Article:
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Bennett lays groundwork for premiership

Economy and Trade Minister Naftali Bennett, not content with controlling HaBayit HaYehudi, has launched a plan to attract more voters and ultimately occupy the prime minister's office.
Naftali Bennett (C), smiles during a Jewish Home party meeting, at the Knesset, the Israeli parliament, in Jerusalem March 4, 2013. A surprise alliance between Israeli political stars, far-right Bennett, and centrist Yair Lapid, who reject privileges for ultra-orthodox Jews is frustrating Prime Minister Benjamin Netanyahu's efforts to form a new government. REUTERS/Ronen Zvulun (JERUSALEM - Tags: POLITICS) - RTR3EKA2
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Naftali Bennett made a Sept. 10 appearance on the stage of Tel Aviv University’s Smolarz Auditorium. Behind him were giant screens primarily projecting photographs of himself and video clips of his interviews with foreign media, making him appear more like a chief executive officer at the launch of his large hi-tech firm than the chairman of a national-religious right-wing party.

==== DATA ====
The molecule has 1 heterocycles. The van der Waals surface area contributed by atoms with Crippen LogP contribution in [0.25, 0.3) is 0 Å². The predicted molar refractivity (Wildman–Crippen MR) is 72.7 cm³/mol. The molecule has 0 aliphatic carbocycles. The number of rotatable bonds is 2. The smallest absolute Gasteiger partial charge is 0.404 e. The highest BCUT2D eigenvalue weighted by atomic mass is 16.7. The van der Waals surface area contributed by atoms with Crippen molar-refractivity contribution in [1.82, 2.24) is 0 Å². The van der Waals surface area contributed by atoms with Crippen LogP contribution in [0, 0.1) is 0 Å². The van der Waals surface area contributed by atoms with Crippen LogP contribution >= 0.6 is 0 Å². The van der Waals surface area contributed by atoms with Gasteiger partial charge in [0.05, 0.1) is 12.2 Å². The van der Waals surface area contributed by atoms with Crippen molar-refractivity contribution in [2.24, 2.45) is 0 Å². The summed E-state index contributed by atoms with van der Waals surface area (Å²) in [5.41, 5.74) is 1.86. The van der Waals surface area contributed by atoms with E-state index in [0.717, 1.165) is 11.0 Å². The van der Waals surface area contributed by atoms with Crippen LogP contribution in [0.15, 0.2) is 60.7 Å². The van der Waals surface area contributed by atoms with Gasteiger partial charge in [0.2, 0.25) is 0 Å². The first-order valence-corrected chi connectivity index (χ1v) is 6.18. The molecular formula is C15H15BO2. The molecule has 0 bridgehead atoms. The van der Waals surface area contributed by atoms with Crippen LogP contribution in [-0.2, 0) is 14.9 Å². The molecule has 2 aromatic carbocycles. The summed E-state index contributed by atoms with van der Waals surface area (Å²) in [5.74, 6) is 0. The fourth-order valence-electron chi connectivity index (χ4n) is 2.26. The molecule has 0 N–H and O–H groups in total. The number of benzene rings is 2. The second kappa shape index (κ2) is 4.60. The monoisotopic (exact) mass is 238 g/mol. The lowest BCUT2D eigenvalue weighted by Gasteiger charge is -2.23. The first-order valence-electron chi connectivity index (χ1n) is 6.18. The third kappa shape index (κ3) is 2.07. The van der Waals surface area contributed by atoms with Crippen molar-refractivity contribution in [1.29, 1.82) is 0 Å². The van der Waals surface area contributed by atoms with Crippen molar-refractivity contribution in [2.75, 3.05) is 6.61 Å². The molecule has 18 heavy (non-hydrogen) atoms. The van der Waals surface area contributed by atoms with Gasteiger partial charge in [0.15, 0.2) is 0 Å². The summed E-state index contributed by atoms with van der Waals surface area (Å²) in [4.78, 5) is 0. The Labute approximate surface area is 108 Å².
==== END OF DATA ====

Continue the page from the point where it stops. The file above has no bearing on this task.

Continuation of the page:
It was no coincidence that Israel's economy and trade minister had decided to hold HaBayit HaYehudi’s convention at Tel Aviv University, a secular, left-wing bastion. Bennett wanted to send a message: In upcoming national elections, he will be targeting the broader public. Beyond that, he wanted to create an impression of victory and of plenty, as befitting a large, strong party. Bennett therefore made sure to hire opulent, expensive catering to provide massive quantities never before seen at a political party event, and certainly not for a party like Mafdal-HaBayit HaYehudi, which until just two years ago was on the verge of disappearing from the political map.

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